Teaching Shakespeare!

A Folger Education Blog

Two Very Belated Updates from Last Summer (if you remember last summer)


Months and months ago—sometime in June 2015—we asked all of you to give us a few suggestions about a couple of different topics. And you, busy teachers that you are, responded big-time to two questions in particular:


  • What should we rename the blog then known as Making A Scene?
  • What is a must-read summer book for me?


As you head out to what I hope is a wonderful Thanksgiving holiday, I offer the following updates on these two pressing matters:

Blog Title.  The suggestions for blog titles were many and smart and hilarious, so much so that we sent a handful of them around to you for a vote. The two big winners:


  • Bloody Instruction (thank you, Catherine Loomis)
  • Methods for Our Madness (thank you, Davis Thompson)


We love, love, love them both. You may note, however, that the blog title featured in this lovely new banner just north of this text is neither of those . . . but a serviceable Teaching Shakespeare! instead.  That’s because we are learning all the time here, and around this issue, we learned late in the game—but not too late—about search engine optimization. “Hmmmm . . .,” our digital colleagues said, “do you want people who are interested in teaching Shakespeare to actually find this blog?” Thus Teaching Shakespeare!, and you can get to it directly this way: teachingshakespeareblog.folger.edu. Tell your department!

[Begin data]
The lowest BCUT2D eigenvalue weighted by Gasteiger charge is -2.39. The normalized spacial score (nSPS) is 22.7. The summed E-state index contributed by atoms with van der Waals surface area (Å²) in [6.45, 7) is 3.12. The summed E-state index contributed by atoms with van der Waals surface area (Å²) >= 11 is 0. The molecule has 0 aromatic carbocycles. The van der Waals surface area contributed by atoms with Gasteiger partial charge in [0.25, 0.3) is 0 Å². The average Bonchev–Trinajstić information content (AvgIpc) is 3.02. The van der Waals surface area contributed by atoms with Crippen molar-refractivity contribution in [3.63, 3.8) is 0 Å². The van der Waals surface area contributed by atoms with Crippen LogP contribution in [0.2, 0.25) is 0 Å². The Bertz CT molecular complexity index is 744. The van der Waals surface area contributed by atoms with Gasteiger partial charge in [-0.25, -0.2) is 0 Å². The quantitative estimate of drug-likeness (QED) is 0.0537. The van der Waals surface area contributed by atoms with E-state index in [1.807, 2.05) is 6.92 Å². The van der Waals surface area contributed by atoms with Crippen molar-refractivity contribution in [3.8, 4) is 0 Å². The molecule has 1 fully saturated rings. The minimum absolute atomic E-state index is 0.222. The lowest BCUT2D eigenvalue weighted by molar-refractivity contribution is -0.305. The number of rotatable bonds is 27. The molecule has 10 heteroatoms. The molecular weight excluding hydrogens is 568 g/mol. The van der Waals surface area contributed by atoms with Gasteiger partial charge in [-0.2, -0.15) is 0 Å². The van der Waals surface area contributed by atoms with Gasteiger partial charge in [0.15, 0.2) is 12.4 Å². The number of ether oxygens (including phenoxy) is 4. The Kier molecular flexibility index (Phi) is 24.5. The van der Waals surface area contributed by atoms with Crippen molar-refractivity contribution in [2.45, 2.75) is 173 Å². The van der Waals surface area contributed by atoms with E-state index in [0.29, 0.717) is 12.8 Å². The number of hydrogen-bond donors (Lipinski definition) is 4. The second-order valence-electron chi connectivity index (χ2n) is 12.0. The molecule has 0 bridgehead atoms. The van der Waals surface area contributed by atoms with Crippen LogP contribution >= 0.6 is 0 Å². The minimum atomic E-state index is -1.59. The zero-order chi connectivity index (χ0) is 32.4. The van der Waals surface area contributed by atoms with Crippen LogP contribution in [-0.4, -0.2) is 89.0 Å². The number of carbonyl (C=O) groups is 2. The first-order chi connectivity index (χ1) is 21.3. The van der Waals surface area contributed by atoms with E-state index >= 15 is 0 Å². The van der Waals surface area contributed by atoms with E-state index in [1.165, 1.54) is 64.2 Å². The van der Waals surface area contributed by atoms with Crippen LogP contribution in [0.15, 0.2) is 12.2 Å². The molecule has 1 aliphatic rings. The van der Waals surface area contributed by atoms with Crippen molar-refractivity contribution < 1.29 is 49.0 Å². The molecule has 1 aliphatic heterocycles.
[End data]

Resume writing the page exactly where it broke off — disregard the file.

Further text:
We remain giant fans of Bloody Instruction and Methods for Our Madness, however, so stay tuned for their emergence in another project. We have a slate of things that we plan to roll out in 2016, and if all goes right, those great titles will make an official appearance!

Summer Reading.  I was looking for five terrific books, and you suggested a fabulous slew of titles. The two that kept popping up more than any others were All the Light We Cannot See and Americanah. And here’s the place where I give myself a D; a great deal of life drama this summer meant that I only read All the Light We Cannot See. (Oh. How wonderful.) I have just started Americanah, in part because I just went to a terrific workshop at the NCTE conference in Minneapolis led by four teachers from Baltimore City College High School teachers: Jamie Massey, Mark Miazga, Amber Phelps, and Lena Tashjian. Mark and Amber are Folger Teaching Shakespeare Institute alums, and I always learn a great deal from them! At their school, they teach Adichie’s work in the 9th grade (The Thing Around Your Neck) and in 12th (Americanah). I bought Americanah in the airport and read it all the way home, though not finished yet. If you want to check out their workshop materials as well as plans for teaching these works by Adichie, you can do that here.